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Windows® via C/C++, Fifth Edition by Christophe Nasarre, Jeffrey Richter

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When to Commit Physical Storage

Let’s pretend you’re implementing a spreadsheet application that supports 200 rows by 256 columns. For each cell, you need a CELLDATA structure that describes the contents of the cell. The easiest way for you to manipulate the two-dimensional matrix of cells would be to declare the following variable in your application:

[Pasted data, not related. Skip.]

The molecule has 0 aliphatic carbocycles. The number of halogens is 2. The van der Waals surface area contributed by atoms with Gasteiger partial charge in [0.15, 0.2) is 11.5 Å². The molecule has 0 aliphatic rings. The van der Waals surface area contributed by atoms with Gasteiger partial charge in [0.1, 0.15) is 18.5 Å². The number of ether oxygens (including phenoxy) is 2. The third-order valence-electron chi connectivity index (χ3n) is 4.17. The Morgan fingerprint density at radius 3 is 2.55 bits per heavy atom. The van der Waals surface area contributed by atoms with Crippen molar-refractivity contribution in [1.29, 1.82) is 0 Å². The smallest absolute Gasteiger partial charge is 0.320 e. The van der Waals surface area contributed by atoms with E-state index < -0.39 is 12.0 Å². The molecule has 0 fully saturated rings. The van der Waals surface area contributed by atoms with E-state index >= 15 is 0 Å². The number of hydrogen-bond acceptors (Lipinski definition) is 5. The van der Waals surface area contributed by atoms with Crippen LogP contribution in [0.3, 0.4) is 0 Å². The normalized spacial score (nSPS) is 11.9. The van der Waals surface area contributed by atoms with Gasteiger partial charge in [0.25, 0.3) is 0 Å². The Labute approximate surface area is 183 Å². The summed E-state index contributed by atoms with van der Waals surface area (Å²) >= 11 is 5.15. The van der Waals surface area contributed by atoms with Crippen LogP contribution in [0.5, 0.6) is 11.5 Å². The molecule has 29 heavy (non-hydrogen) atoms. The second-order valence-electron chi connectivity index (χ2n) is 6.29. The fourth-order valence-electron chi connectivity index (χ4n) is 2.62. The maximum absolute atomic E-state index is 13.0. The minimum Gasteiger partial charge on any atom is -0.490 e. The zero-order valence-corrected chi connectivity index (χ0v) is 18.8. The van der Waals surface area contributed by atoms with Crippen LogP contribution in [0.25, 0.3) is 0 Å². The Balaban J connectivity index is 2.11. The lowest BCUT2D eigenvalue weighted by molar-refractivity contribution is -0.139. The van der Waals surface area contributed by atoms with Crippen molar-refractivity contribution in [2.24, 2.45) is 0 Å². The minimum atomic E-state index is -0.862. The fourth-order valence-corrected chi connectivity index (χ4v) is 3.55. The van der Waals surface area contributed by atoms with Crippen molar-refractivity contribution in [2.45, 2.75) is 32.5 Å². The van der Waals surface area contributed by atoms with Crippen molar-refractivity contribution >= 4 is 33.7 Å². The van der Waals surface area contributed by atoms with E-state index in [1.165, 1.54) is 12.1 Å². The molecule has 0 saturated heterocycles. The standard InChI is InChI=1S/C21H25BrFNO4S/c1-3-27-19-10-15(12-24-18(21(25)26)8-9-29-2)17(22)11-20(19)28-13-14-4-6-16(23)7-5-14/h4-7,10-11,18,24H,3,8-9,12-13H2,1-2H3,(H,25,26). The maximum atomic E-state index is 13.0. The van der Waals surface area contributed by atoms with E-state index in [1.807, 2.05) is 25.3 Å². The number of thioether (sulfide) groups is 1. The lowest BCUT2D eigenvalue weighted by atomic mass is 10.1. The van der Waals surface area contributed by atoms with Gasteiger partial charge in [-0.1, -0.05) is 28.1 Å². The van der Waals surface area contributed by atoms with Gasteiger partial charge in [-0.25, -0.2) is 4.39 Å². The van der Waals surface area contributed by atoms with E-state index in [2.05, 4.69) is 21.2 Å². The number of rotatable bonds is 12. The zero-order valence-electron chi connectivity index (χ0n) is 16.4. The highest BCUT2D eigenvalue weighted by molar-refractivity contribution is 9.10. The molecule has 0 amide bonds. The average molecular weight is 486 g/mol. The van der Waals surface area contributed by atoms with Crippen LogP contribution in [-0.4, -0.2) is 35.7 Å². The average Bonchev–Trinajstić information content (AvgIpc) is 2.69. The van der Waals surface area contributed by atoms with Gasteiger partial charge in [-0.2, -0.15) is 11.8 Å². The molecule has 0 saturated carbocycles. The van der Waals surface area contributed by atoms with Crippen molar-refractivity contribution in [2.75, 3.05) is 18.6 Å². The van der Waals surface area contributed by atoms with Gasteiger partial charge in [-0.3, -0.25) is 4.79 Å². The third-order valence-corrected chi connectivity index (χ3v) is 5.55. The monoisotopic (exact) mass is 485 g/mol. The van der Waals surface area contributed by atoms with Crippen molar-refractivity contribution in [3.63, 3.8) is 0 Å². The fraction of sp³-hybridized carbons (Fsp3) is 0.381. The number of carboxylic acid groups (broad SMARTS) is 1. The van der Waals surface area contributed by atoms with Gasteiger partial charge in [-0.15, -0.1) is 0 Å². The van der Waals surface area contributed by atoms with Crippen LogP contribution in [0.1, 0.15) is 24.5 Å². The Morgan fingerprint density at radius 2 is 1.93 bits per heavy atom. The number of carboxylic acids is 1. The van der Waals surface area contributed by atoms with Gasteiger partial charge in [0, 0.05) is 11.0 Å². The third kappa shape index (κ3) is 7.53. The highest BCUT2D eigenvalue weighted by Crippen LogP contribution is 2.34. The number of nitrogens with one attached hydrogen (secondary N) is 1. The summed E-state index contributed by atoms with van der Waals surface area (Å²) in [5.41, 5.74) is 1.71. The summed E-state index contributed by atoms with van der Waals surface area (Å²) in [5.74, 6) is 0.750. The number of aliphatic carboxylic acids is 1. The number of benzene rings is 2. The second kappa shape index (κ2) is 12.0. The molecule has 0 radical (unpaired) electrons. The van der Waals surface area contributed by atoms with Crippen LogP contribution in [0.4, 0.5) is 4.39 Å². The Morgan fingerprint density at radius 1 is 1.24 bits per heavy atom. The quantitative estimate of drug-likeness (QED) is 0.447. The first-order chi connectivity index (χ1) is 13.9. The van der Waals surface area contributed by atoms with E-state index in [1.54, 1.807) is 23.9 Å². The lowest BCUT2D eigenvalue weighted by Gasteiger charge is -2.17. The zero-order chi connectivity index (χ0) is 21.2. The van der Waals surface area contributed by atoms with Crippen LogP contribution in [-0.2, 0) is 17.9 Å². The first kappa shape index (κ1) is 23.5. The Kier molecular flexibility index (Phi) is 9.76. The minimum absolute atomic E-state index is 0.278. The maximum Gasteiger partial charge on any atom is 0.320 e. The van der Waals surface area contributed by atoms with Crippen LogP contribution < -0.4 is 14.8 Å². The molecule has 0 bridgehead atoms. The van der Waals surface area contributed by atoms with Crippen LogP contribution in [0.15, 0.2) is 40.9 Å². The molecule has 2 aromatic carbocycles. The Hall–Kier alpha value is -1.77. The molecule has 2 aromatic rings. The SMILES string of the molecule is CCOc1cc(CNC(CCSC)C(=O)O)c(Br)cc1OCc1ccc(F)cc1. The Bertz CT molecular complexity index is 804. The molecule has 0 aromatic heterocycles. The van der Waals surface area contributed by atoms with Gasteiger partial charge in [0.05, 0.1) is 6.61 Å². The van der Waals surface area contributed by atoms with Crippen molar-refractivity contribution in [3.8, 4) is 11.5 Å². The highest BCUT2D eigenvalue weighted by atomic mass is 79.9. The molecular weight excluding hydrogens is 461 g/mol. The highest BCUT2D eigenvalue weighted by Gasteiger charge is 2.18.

CELLDATA CellData[200][256];

If the size of a CELLDATA structure were 128 bytes, the two-dimensional matrix would require 6,553,600 (200 × 256 × 128) bytes of physical storage. That’s a lot of physical storage to allocate from the paging file right up front for a spreadsheet, especially when you consider that most users put information into only a few spreadsheet cells, leaving the majority unused. ...

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